Overall it’s a very worthwhile analysis, and one that I myself am always sort of running in the background of my consciousness. Great question! These are EXACTLY the kinds of conversations I want to be having more regularly
Somehow these ethnocentric (barring your fundamentalist whack job examples) churches do seemingly have something figured out that spans race, gender, orientation even in the face of being frozen in Amber.
Some more than others, but yes! As I mentioned before, ideally when a new social transformation emerges (such as the rise of Green multiculturalism), that exerts an influence on previous stages that causes them to re-translate their stage in different ways. I used the example of interracial marriage — 4% approval in 1958, 94% approval in 2022. This doesn’t mean that 94% of people are suddenly post-ethnocentric, it simply means that many at the ethnocentric stage in this society were able to re-translate their ethnocentrism to be generally supportive of things like interracial marriage. And this is genuine progress! Sort of a horizontal translative development, more than a vertical transformational development, but we take all the development we can get. Healthy translations are vital to a healthy society. But so is creating opportunity for healthy transformation to later/deeper stages, which I very much believe is something that religious institutions can evolve toward in the long run.
Do you or Ken have actual experience of practicing Christianity as a free to choose adult? Or is it solely during adolescence or as Integral analysis?
I’ve talked about my own Christian practices, beliefs, and experiences in the past. Ken himself is primarily buddhist, in a sense, but really he practices an “integral spirituality” that can find its roots in all of these traditions. But he has spoken to, about, and from a Christian perspective many times in the past — particularly from the deep esoteric traditions “hidden” within the Christian faith.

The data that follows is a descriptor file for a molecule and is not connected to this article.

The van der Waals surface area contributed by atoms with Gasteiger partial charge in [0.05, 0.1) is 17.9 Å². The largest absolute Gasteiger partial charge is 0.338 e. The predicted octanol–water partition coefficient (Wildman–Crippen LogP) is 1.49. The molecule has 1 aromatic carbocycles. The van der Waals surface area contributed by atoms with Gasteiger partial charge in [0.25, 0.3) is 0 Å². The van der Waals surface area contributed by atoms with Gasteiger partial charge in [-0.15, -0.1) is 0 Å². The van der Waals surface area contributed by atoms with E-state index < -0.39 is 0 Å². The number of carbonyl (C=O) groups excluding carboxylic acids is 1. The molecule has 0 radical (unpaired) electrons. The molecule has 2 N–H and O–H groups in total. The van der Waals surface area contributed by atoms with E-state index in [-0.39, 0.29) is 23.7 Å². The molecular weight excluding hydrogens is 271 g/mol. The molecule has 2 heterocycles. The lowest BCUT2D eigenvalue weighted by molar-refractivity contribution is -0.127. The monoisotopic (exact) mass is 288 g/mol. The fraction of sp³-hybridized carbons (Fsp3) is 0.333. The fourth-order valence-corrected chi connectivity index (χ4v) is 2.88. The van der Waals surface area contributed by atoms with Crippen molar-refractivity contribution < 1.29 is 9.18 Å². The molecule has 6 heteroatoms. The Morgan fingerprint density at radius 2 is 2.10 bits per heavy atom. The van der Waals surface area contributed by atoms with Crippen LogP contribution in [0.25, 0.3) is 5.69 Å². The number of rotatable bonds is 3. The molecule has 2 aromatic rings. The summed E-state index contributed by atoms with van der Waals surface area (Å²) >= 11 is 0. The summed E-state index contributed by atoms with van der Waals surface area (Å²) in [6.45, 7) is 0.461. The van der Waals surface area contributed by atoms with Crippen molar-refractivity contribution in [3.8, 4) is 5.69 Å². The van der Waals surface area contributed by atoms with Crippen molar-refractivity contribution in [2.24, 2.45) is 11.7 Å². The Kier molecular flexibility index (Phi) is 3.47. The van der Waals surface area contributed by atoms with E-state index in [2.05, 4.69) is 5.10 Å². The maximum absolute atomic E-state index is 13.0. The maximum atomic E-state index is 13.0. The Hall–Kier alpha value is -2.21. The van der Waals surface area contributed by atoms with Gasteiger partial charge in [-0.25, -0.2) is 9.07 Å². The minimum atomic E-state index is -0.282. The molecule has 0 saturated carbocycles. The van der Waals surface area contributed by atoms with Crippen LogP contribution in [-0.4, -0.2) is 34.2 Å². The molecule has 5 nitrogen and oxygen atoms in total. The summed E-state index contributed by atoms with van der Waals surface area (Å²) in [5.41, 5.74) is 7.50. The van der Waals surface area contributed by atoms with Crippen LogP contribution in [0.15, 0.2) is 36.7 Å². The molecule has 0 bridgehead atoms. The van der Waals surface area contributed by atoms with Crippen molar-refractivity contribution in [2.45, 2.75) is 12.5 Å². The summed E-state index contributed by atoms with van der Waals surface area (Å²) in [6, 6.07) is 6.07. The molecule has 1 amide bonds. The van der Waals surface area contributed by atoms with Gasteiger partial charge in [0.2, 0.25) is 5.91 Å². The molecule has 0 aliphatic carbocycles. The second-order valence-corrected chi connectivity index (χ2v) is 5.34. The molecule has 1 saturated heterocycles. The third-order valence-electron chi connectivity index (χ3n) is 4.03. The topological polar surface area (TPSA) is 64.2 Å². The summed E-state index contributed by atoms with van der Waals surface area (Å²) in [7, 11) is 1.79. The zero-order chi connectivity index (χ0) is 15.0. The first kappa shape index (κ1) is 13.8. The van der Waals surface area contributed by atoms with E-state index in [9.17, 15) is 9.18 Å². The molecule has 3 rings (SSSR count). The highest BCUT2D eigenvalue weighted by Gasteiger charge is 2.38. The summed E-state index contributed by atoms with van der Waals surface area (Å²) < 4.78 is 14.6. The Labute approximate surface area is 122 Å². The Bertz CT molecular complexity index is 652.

“Is Integral Theory experiential?”
Integral theory is enactive. Which means, it is based on a series of repeatable methodologies across a number of knowledge domains. It’s the third of the three major integral principles — nonexclusion (everyone is right, everyone has some piece of the puzzle), enfoldment (some are more right than others, some truths are more true, and methodologies can only disclose realities in their own zone), and enactment (if you want to know this, do that). So in that sense, integral is deeply empirical and experience-based, as is all good science (if you want to know how many moons are orbiting Jupiter, you need to look in a telescope and have an experience). No one is asking you to believe in integral concepts as a matter of faith.
This is particularly true for integral spirituality — which is fundamentally based on the premise that all human beings can experience the same transcendent states as the world’s most realized mystics, teachers, and religious founders. Integral spirituality is built on a set of practices that allow you to confirm or falsify its central claims. But in this case, it’s not looking through a telescope and having an experience, it’s engaging in a different kind of interior injunction — sit on a cushion every day for 20 minutes and look at your own mind, for example.